"I don’t know if there’s ever a good time to get injured," the 35-year-old centreman was saying Tuesday morning, addressing Calgary media on Tuesday morning. "But especially with the way things have been going with our team, we’re right back in the race. As a player, this is the best time to be playing. We’re jostling for a playoff position.
And there’s nothing he can do about it.
After injuring his left knee last week in Chicago, Morrison, a proven godsend for the Flames who was a last-minute addition at the beginning of the year, is currently in a "wait-and-see" mode. Currently, the swelling in his knee is so bad that it will take another two or three weeks before doctors will be able to get a solid evaluation on it.
Which means what, exactly? That Morrison will be out for a month? The remainder of the season?
"We don’t know yet," he said. "We’re optimistic that I can hopefully come back but we’re not going to know until everything settles down and we test it."
And that’s a big-time disappointment for the Flames.
In 19 games since Jan. 21, he had collected 21 points going plus-10 in the process working as a first-line centre with Alex Tanguay and Jarome Iginla. Since joining Calgary before the first game of the season, Morrison has racked up 43 points including 34 assists in 66 appearances and is a plus-13. All for the relatively bargain price of $725,000.
OK, maybe "big-time" is a huge understatement.
"He’s a really smart player," Tanguay said. "He’s been playing on top lines for a number of years … he knows what it takes and the pressure that comes with it."
Which is why, of course, Morrison fit in so well with the Flames No. 1 unit. And in Vancouver with Todd Bertuzzi and Markus Naslund in Vancouver, once upon a time.
"Playing with Iggy, you always play with the top defencemen," Tanguay said. "So it’s a little different. You have to be sharper than usual.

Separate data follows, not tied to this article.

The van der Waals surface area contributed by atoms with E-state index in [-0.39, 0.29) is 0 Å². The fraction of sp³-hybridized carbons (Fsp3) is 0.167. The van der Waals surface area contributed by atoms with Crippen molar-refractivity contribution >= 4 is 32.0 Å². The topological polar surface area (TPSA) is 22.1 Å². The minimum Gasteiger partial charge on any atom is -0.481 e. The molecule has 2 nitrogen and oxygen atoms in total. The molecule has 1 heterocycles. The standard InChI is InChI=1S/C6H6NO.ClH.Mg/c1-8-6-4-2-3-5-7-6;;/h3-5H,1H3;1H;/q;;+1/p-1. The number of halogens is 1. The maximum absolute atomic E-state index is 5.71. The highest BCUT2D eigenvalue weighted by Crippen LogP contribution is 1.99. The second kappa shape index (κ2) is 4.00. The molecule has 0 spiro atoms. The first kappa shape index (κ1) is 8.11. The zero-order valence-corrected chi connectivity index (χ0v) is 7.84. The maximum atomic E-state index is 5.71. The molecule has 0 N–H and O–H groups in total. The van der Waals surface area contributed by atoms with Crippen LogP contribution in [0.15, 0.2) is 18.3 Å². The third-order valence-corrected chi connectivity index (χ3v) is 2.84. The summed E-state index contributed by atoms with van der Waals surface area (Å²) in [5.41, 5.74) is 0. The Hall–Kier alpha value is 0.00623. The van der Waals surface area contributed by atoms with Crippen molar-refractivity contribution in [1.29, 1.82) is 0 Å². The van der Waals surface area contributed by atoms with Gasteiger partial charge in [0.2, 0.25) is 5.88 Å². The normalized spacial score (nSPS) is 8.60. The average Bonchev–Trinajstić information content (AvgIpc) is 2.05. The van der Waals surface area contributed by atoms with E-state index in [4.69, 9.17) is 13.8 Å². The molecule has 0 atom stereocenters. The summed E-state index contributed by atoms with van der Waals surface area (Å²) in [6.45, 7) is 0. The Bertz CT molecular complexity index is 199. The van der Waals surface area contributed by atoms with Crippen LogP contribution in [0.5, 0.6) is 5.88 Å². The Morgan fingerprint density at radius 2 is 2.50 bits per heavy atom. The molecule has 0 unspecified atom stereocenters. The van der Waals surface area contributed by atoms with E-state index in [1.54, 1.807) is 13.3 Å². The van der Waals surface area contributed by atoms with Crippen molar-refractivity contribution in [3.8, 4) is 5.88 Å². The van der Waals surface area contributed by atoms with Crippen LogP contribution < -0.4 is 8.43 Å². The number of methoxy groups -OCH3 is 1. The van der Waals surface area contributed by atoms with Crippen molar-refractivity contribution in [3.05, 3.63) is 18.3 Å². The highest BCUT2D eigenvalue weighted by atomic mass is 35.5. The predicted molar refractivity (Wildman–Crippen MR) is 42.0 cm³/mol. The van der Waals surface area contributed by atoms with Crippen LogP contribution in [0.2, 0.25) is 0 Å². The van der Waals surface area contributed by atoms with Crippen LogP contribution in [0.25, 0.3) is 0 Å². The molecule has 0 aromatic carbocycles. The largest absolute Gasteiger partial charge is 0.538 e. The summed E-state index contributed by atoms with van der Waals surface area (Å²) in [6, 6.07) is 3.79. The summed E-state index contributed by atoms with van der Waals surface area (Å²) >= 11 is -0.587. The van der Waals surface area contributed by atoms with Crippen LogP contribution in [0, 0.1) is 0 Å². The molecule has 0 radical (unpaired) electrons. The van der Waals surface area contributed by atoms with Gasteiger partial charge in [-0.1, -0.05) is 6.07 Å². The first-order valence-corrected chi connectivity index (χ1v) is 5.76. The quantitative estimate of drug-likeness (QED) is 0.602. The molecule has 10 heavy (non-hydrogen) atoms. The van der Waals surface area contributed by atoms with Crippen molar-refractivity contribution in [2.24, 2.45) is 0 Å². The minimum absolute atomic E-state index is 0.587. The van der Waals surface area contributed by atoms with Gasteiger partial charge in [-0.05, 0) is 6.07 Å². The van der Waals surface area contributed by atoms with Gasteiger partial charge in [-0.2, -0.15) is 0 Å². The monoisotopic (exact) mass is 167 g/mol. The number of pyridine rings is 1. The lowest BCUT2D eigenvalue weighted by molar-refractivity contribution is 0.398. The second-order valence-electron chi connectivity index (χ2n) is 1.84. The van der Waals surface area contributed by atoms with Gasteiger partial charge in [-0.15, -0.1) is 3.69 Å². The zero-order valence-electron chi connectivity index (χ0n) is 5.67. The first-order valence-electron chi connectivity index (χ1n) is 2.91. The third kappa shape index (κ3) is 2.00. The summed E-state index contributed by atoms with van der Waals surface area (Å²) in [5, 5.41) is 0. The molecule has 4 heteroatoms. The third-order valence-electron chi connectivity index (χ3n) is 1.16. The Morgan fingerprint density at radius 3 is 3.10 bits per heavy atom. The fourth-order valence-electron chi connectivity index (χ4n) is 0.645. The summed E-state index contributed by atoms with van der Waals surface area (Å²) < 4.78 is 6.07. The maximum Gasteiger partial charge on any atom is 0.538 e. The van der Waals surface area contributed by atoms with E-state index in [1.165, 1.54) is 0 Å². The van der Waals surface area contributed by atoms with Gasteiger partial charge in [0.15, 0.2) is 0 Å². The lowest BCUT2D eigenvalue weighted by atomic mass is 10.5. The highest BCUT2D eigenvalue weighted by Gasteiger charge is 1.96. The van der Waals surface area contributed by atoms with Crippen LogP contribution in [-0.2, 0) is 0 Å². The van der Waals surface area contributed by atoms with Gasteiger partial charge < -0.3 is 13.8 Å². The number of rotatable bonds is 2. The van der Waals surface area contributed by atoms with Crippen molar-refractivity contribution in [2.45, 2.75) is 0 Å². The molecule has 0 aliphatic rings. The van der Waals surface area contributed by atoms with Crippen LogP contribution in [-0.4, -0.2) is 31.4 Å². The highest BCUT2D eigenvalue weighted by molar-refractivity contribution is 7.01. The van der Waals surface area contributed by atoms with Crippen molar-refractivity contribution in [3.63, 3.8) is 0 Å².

"It’s a lot harder to play against the top-D than it is to play against the third D-pairing. But I think he’s played great throughout the year. Certainly for a guy that was left unprotected from Vancouver, coming in and stepping in the way he has, he’s had a great season.
"He’s been a big part of this team, for sure."
Like anyone would do in the situation, Morrison said he reviewed the incident in his mind: a quick drop to Iginla at the blueline and as Iginla dumped it in around the boards, Morrison picked up the puck and shifted his weight onto his left leg.
Could he have done anything differently? Could he have avoided it?
"It’s a physical game and it happened," he said. "It wasn’t a very dangerous play or anything … but I knew right away that something wasn’t right, right away."
"It wasn’t easy getting off; I couldn’t put much weight on that leg," he continued. "To be honest, I don’t know. What I’ve always done is trying not to stay down when I’ve gotten hurt. It’s not trying to be manly or prove that I’m tough, or anything.
"The play is going on; you’ve gotta get off the ice."
Regardless of his legit attempt to hobble over to Calgary’s bench as quickly as possible, Morrison was chirped from the Chicago Blackhawks bench.
Which, understandably, didn’t sit well with him.
"What was a little disappointing was coming off the ice and the guys from the Chicago bench being a little disrespectful; it was uncalled for. But you just do what you do and try to get off the ice. Guys standing up and yelling — I don’t think it’s very professional."
By no means, did Morrison need a handful of Kleenex on Tuesday.
In fact, his demeanour suggested the opposite — the approach of a consummate professional.
"There’s no point in moping around or hanging your head; it’s not going to change what happened," he said. "You have to face it head-on and be positive around the guys and support them as much as possible. I mean, hey, we’ve won the last two games and I haven’t played. Our team is playing extremely well.
"It’s an exercise in patience, really."